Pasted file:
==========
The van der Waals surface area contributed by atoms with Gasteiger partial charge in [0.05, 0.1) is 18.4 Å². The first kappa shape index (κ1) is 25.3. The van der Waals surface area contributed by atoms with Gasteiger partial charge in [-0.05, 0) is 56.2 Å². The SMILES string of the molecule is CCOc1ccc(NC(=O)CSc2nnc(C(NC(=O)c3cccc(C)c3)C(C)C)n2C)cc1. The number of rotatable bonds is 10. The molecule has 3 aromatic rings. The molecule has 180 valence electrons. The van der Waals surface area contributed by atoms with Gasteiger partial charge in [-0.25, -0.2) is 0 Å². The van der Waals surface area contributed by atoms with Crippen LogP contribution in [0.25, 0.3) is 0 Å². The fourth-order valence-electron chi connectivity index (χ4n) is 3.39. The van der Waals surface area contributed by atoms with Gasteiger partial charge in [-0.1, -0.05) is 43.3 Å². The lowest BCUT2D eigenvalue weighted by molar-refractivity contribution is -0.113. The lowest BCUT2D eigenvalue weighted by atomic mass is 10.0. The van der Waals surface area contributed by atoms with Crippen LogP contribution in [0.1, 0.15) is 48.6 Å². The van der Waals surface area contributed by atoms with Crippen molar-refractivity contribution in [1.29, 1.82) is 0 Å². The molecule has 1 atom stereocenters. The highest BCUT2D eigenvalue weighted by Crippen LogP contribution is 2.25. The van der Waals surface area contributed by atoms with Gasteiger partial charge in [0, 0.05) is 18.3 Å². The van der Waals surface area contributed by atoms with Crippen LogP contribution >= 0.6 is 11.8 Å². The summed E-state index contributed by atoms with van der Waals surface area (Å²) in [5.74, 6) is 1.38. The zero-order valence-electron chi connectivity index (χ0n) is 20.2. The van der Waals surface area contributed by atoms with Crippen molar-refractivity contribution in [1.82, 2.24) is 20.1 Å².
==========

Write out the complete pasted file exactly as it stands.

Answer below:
The van der Waals surface area contributed by atoms with Gasteiger partial charge in [0.05, 0.1) is 18.4 Å². The first kappa shape index (κ1) is 25.3. The van der Waals surface area contributed by atoms with Gasteiger partial charge in [-0.05, 0) is 56.2 Å². The SMILES string of the molecule is CCOc1ccc(NC(=O)CSc2nnc(C(NC(=O)c3cccc(C)c3)C(C)C)n2C)cc1. The number of rotatable bonds is 10. The molecule has 3 aromatic rings. The molecule has 180 valence electrons. The van der Waals surface area contributed by atoms with Gasteiger partial charge in [-0.25, -0.2) is 0 Å². The van der Waals surface area contributed by atoms with Crippen LogP contribution in [0.25, 0.3) is 0 Å². The fourth-order valence-electron chi connectivity index (χ4n) is 3.39. The van der Waals surface area contributed by atoms with Gasteiger partial charge in [-0.1, -0.05) is 43.3 Å². The lowest BCUT2D eigenvalue weighted by molar-refractivity contribution is -0.113. The lowest BCUT2D eigenvalue weighted by atomic mass is 10.0. The van der Waals surface area contributed by atoms with Crippen LogP contribution in [0.1, 0.15) is 48.6 Å². The van der Waals surface area contributed by atoms with Crippen molar-refractivity contribution in [1.29, 1.82) is 0 Å². The molecule has 1 atom stereocenters. The highest BCUT2D eigenvalue weighted by Crippen LogP contribution is 2.25. The van der Waals surface area contributed by atoms with Gasteiger partial charge in [0, 0.05) is 18.3 Å². The van der Waals surface area contributed by atoms with Crippen LogP contribution >= 0.6 is 11.8 Å². The summed E-state index contributed by atoms with van der Waals surface area (Å²) in [5.74, 6) is 1.38. The zero-order valence-electron chi connectivity index (χ0n) is 20.2. The van der Waals surface area contributed by atoms with Crippen molar-refractivity contribution in [1.82, 2.24) is 20.1 Å².